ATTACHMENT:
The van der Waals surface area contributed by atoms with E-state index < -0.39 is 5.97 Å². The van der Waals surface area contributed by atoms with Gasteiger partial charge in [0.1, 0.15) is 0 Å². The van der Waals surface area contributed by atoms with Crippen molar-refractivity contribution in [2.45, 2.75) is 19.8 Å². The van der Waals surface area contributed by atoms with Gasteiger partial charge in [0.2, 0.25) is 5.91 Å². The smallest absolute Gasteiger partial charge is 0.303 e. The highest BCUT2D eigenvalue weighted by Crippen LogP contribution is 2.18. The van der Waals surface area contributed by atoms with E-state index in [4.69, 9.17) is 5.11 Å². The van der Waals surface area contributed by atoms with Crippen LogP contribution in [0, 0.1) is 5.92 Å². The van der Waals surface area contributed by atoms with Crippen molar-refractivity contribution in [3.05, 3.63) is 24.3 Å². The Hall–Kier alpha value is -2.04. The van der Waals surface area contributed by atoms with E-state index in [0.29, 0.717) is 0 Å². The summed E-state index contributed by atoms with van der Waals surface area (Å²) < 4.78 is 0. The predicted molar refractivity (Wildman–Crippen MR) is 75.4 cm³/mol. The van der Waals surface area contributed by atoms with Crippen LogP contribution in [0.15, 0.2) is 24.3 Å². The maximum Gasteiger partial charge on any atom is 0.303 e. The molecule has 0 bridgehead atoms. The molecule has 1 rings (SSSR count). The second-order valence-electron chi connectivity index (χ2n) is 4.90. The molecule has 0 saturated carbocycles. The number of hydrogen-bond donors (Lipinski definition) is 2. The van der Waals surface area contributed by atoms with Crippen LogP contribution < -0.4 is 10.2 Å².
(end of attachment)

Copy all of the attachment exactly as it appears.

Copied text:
The van der Waals surface area contributed by atoms with E-state index < -0.39 is 5.97 Å². The van der Waals surface area contributed by atoms with Gasteiger partial charge in [0.1, 0.15) is 0 Å². The van der Waals surface area contributed by atoms with Crippen molar-refractivity contribution in [2.45, 2.75) is 19.8 Å². The van der Waals surface area contributed by atoms with Gasteiger partial charge in [0.2, 0.25) is 5.91 Å². The smallest absolute Gasteiger partial charge is 0.303 e. The highest BCUT2D eigenvalue weighted by Crippen LogP contribution is 2.18. The van der Waals surface area contributed by atoms with E-state index in [4.69, 9.17) is 5.11 Å². The van der Waals surface area contributed by atoms with Crippen LogP contribution in [0, 0.1) is 5.92 Å². The van der Waals surface area contributed by atoms with Crippen molar-refractivity contribution in [3.05, 3.63) is 24.3 Å². The Hall–Kier alpha value is -2.04. The van der Waals surface area contributed by atoms with E-state index in [0.29, 0.717) is 0 Å². The summed E-state index contributed by atoms with van der Waals surface area (Å²) < 4.78 is 0. The predicted molar refractivity (Wildman–Crippen MR) is 75.4 cm³/mol. The van der Waals surface area contributed by atoms with Crippen LogP contribution in [0.15, 0.2) is 24.3 Å². The maximum Gasteiger partial charge on any atom is 0.303 e. The molecule has 0 bridgehead atoms. The molecule has 1 rings (SSSR count). The second-order valence-electron chi connectivity index (χ2n) is 4.90. The molecule has 0 saturated carbocycles. The number of hydrogen-bond donors (Lipinski definition) is 2. The van der Waals surface area contributed by atoms with Crippen LogP contribution < -0.4 is 10.2 Å².